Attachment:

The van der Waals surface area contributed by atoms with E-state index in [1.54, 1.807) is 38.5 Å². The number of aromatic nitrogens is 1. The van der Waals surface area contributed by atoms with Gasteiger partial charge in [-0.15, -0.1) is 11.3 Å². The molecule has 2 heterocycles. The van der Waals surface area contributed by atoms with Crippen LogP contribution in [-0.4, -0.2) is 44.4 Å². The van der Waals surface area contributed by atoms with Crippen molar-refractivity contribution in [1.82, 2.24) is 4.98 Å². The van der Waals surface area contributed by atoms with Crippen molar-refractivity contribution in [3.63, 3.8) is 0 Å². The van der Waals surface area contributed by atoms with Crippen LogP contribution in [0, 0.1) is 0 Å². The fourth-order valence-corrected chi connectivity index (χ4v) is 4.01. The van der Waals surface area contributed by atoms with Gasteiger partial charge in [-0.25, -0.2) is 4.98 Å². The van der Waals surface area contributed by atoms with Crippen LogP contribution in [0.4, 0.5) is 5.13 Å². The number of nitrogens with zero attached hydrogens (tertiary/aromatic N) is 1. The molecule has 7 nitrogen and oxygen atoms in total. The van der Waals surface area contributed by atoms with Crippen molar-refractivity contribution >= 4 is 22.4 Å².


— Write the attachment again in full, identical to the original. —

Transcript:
The van der Waals surface area contributed by atoms with E-state index in [1.54, 1.807) is 38.5 Å². The number of aromatic nitrogens is 1. The van der Waals surface area contributed by atoms with Gasteiger partial charge in [-0.15, -0.1) is 11.3 Å². The molecule has 2 heterocycles. The van der Waals surface area contributed by atoms with Crippen LogP contribution in [-0.4, -0.2) is 44.4 Å². The van der Waals surface area contributed by atoms with Crippen molar-refractivity contribution in [1.82, 2.24) is 4.98 Å². The van der Waals surface area contributed by atoms with Crippen molar-refractivity contribution in [3.63, 3.8) is 0 Å². The van der Waals surface area contributed by atoms with Crippen LogP contribution in [0, 0.1) is 0 Å². The fourth-order valence-corrected chi connectivity index (χ4v) is 4.01. The van der Waals surface area contributed by atoms with Gasteiger partial charge in [-0.25, -0.2) is 4.98 Å². The van der Waals surface area contributed by atoms with Crippen LogP contribution in [0.4, 0.5) is 5.13 Å². The number of nitrogens with zero attached hydrogens (tertiary/aromatic N) is 1. The molecule has 7 nitrogen and oxygen atoms in total. The van der Waals surface area contributed by atoms with Crippen molar-refractivity contribution >= 4 is 22.4 Å².